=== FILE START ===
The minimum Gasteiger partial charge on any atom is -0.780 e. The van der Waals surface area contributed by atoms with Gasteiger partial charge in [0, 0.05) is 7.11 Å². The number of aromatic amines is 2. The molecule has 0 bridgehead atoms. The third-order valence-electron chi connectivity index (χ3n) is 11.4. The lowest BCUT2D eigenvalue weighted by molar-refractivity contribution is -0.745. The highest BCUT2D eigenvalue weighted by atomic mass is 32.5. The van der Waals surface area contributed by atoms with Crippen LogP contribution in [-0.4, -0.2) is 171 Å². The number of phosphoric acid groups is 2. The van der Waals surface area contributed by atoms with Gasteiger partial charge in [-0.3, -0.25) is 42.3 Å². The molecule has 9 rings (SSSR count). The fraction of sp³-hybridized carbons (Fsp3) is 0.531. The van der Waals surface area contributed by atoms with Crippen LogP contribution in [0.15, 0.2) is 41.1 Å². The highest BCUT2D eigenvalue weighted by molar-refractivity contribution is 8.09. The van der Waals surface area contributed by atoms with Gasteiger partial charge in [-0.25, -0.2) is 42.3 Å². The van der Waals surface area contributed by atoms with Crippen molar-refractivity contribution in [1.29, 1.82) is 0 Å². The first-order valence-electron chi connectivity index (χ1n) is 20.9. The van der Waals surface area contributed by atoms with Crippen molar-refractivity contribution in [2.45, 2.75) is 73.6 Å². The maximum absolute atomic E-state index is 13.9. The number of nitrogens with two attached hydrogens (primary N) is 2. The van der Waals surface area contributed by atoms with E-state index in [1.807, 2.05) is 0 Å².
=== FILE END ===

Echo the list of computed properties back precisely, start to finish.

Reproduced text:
The minimum Gasteiger partial charge on any atom is -0.780 e. The van der Waals surface area contributed by atoms with Gasteiger partial charge in [0, 0.05) is 7.11 Å². The number of aromatic amines is 2. The molecule has 0 bridgehead atoms. The third-order valence-electron chi connectivity index (χ3n) is 11.4. The lowest BCUT2D eigenvalue weighted by molar-refractivity contribution is -0.745. The highest BCUT2D eigenvalue weighted by atomic mass is 32.5. The van der Waals surface area contributed by atoms with Crippen LogP contribution in [-0.4, -0.2) is 171 Å². The number of phosphoric acid groups is 2. The van der Waals surface area contributed by atoms with Gasteiger partial charge in [-0.3, -0.25) is 42.3 Å². The molecule has 9 rings (SSSR count). The fraction of sp³-hybridized carbons (Fsp3) is 0.531. The van der Waals surface area contributed by atoms with Crippen LogP contribution in [0.15, 0.2) is 41.1 Å². The highest BCUT2D eigenvalue weighted by molar-refractivity contribution is 8.09. The van der Waals surface area contributed by atoms with Gasteiger partial charge in [-0.25, -0.2) is 42.3 Å². The van der Waals surface area contributed by atoms with Crippen molar-refractivity contribution in [1.29, 1.82) is 0 Å². The first-order valence-electron chi connectivity index (χ1n) is 20.9. The van der Waals surface area contributed by atoms with Crippen molar-refractivity contribution in [2.45, 2.75) is 73.6 Å². The maximum absolute atomic E-state index is 13.9. The number of nitrogens with two attached hydrogens (primary N) is 2. The van der Waals surface area contributed by atoms with E-state index in [1.807, 2.05) is 0 Å².